The first half of the book was phenomenal. The author’s explanation of the death of meaning, authority, belonging, and identity truly resonated with my own experience. He explained the existential problem so well that I began to have hope that he may have a satisfactory solution. But, alas, I was not satisfied at all. The answer was basically that Christ is with us in our suffering (which I have not experienced) and that the church should meet people in their suffering (which I have rarely experienced except through my husband and mentor).
Not only that, but his writing was repetitive and so abstract sometimes as to be almost pointless. His theology seemed to lean a little too liberal for me as well.
This still may be worth reading for some, especially those who can’t understand why they keep struggling existentially. Look elsewhere for answers, though.
Review I wrote for Amazon in May 27, 2010 First everyone who is in ministry should read this book. Andy is fearless in putting his ideas out there. This is not a popular subject in a consumerist feel-good era which we live. He takes Martin Luther's "theology on the cross" into our culture and deals with "the monster" of death--a taboo topic in our culture. If you want to remain popular you should be an optimist with a rosy outlook--it sells. When I saw the title, I winced. "The Promise of Despair" is not something that I am looking for in my life. I bought the book because I know Andy and respect him as a theologian. Andy believes that to be in ministry you must put theology into daily ministry. This is hard to do but he did just that in this book.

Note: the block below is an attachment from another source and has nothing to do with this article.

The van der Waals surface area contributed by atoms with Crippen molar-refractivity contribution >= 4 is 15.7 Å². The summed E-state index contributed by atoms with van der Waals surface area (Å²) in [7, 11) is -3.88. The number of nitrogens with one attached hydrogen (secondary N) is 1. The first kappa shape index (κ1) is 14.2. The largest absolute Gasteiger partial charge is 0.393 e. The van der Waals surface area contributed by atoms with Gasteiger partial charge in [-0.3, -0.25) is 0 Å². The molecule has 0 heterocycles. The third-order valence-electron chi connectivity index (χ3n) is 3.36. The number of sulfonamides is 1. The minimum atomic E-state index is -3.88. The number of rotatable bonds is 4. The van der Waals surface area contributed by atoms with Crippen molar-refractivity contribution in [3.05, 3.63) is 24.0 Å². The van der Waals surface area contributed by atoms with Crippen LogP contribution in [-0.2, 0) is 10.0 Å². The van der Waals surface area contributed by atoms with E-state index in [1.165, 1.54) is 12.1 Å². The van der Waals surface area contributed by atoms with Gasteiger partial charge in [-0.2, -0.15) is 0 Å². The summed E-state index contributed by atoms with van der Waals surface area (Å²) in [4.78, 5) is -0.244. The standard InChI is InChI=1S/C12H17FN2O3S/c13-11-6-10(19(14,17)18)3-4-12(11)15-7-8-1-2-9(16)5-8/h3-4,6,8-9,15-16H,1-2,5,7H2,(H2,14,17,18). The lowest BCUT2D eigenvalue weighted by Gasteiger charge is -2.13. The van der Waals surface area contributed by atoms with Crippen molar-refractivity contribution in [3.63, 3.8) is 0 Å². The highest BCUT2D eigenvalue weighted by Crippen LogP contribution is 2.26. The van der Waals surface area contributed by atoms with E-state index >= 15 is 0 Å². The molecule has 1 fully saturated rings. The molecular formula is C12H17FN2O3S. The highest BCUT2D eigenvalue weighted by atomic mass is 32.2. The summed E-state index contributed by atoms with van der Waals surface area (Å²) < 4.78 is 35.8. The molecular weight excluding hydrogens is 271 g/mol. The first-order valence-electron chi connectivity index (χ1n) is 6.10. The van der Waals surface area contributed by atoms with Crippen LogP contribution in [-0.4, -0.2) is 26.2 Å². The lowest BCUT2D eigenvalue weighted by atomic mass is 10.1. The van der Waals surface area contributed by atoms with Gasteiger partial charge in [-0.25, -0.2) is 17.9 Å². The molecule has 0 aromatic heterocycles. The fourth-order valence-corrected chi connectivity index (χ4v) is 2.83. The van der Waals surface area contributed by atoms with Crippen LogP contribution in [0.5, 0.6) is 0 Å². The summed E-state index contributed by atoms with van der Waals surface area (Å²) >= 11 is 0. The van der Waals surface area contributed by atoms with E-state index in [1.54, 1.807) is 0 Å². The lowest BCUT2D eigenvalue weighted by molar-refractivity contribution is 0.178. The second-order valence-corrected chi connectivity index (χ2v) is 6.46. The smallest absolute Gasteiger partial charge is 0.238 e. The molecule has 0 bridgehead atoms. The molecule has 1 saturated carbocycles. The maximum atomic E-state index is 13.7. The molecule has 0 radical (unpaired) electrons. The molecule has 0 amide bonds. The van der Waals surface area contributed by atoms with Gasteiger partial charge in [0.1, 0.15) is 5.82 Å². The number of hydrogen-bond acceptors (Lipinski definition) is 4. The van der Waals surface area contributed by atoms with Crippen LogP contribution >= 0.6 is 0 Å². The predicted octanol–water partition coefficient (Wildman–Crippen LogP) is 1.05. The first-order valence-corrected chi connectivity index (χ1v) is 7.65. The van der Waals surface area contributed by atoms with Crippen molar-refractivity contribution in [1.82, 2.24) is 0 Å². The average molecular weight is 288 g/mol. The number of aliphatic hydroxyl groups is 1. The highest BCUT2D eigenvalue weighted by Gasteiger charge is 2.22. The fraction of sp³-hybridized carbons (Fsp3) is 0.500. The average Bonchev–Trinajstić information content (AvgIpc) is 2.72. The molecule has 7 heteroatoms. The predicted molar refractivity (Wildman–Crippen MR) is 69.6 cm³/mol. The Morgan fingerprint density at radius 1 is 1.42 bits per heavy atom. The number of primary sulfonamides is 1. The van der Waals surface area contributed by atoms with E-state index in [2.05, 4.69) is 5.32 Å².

I think he could have said "get real" and it would have been accurate as well. Death as a theological concept goes beyond physical death of the body. It includes living the reality of the broken home, loss of a spouse, a disappointing job, and especially broken relationships. "The monster" as Andy calls it wins the battle in this world. Andy asks, "Why does the church not live in this reality as this is where God is?" (a summary) The answer is one we all know. It is because we don't want to face our biggest fears and after all we are the church.
You will come away from this book chewing on the main points. You may not agree with all his points but you can't discount them either. He has very good arguments to help you understand where he is going with the points in question. Andy uses his son, Owen, and other family members to make the book an easy read. His writing style is more like a novel than a book on theology. For this reason, many of the less formal ministers will find a book on theology refreshing to read.
In closing I say this is a must read for youth ministers. Most of our youth deal with the real world much easier than adults. The world they exist in, because of where they are in the life cycle, puts them in touch with reality. Andy's book is real. He doesn't waffle or avoid the topic because it is messy. He believes the church should be messy as it consists of messy people (My words). Thanks for a dose of reality.